I tried to explain that. Goal expansion is poorly related to modules and it is generally extremely hard to apply it in all places where you would expect it. Consider e.g.,
?- maplist(prove, [Goal1, Goal2, ...]).
One solution to all this is to perform the goal expansion as a very last step in dynamic calling. SICStus does that, but it seriously slows down dynamic calling.
For the toplevel is interferes with DWIM (Do What I Mean) in the sense that we must correct goals and fix modules before doing goal expansion … unless the users wants to expand a goal not related to a predicate first. But, nothing can tell these two cases reliably apart.
Just defining predicates do not have these problems. What makes it impossible to use predicates?
Quite easy. If we have @j4n_bur53’s
println(X) :- write(X), nl.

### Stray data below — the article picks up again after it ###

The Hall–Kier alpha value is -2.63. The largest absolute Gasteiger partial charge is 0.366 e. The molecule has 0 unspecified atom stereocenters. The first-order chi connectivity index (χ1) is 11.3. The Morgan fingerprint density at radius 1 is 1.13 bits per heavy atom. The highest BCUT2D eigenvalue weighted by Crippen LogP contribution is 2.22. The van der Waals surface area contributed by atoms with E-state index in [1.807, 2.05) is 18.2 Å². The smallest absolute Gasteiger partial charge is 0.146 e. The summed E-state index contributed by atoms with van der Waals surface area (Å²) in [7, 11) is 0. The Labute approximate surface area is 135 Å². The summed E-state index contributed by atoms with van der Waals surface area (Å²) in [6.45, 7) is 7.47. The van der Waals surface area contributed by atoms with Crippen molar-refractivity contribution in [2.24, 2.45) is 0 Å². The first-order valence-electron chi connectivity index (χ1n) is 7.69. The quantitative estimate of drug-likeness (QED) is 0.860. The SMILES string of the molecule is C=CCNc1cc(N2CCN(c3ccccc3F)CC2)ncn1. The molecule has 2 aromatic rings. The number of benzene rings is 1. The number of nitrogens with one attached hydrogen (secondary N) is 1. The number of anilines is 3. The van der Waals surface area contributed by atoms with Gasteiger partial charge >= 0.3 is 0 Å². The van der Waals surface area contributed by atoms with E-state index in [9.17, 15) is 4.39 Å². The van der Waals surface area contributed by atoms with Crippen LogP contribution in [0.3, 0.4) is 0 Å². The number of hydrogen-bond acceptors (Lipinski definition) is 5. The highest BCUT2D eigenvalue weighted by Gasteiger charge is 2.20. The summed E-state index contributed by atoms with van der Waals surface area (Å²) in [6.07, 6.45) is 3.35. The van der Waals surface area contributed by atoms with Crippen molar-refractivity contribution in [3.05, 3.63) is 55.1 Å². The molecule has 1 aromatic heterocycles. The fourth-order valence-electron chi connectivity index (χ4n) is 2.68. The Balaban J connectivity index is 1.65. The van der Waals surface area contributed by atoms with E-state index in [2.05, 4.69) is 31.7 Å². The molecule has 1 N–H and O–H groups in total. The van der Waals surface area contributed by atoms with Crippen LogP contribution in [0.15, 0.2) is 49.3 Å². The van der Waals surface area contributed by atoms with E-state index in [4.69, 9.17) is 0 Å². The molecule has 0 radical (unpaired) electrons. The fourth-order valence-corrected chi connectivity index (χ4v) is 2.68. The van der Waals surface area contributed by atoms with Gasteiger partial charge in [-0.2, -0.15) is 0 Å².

And we somehow think that is too slow, we can simply replace a call to println(X) by
write(X), nl instead of calling the predicate. That is not much more than getting the clause and replacing the call with the clause body. In addition we can use possible known arguments to only include matching clauses and we may specialize calls, e.g., a call(X) with a known X simply becomes X. This isn’t completely trivial. We must respect the scope of cuts. We must deal with recursion, for example changing a maplist/N call into a specialized recursive call or a sequence of calls if one of the lists is given.
This way we do not have all the problems of goal expansion. We can do the transformation on user request using e.g.
:- inline println/1. by default under certain optimization levels or even lazily based on hotspot observation.